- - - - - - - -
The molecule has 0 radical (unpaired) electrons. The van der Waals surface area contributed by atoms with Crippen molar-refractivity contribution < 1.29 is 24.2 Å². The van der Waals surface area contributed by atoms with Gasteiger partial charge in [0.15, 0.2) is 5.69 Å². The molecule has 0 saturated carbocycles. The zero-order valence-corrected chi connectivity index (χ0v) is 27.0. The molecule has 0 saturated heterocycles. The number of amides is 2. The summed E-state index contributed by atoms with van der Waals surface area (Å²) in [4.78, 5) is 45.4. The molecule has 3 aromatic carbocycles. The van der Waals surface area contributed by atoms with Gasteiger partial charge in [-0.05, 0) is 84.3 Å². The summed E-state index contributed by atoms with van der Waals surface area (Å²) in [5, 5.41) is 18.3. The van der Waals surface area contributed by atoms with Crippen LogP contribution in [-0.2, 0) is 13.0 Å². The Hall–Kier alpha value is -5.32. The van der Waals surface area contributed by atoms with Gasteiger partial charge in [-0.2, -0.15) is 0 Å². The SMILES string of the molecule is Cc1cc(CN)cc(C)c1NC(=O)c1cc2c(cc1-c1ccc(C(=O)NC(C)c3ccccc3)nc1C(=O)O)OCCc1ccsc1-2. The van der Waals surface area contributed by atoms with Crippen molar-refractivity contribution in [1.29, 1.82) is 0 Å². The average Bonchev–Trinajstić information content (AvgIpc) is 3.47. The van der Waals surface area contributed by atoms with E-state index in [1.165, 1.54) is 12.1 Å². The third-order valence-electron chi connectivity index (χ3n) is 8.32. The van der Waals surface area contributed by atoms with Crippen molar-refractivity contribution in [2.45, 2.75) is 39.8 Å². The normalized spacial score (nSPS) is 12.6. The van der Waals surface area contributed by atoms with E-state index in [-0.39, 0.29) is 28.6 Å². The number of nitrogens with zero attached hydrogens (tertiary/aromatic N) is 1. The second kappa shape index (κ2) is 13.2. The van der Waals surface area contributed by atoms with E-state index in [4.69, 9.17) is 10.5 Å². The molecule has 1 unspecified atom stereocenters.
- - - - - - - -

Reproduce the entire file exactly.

The molecule has 0 radical (unpaired) electrons. The van der Waals surface area contributed by atoms with Crippen molar-refractivity contribution < 1.29 is 24.2 Å². The van der Waals surface area contributed by atoms with Gasteiger partial charge in [0.15, 0.2) is 5.69 Å². The molecule has 0 saturated carbocycles. The zero-order valence-corrected chi connectivity index (χ0v) is 27.0. The molecule has 0 saturated heterocycles. The number of amides is 2. The summed E-state index contributed by atoms with van der Waals surface area (Å²) in [4.78, 5) is 45.4. The molecule has 3 aromatic carbocycles. The van der Waals surface area contributed by atoms with Gasteiger partial charge in [-0.05, 0) is 84.3 Å². The summed E-state index contributed by atoms with van der Waals surface area (Å²) in [5, 5.41) is 18.3. The van der Waals surface area contributed by atoms with Crippen LogP contribution in [-0.2, 0) is 13.0 Å². The Hall–Kier alpha value is -5.32. The van der Waals surface area contributed by atoms with Gasteiger partial charge in [-0.2, -0.15) is 0 Å². The SMILES string of the molecule is Cc1cc(CN)cc(C)c1NC(=O)c1cc2c(cc1-c1ccc(C(=O)NC(C)c3ccccc3)nc1C(=O)O)OCCc1ccsc1-2. The van der Waals surface area contributed by atoms with Crippen molar-refractivity contribution in [1.29, 1.82) is 0 Å². The average Bonchev–Trinajstić information content (AvgIpc) is 3.47. The van der Waals surface area contributed by atoms with E-state index in [1.165, 1.54) is 12.1 Å². The third-order valence-electron chi connectivity index (χ3n) is 8.32. The van der Waals surface area contributed by atoms with Crippen molar-refractivity contribution in [2.45, 2.75) is 39.8 Å². The normalized spacial score (nSPS) is 12.6. The van der Waals surface area contributed by atoms with E-state index in [-0.39, 0.29) is 28.6 Å². The number of nitrogens with zero attached hydrogens (tertiary/aromatic N) is 1. The second kappa shape index (κ2) is 13.2. The van der Waals surface area contributed by atoms with E-state index in [4.69, 9.17) is 10.5 Å². The molecule has 1 unspecified atom stereocenters.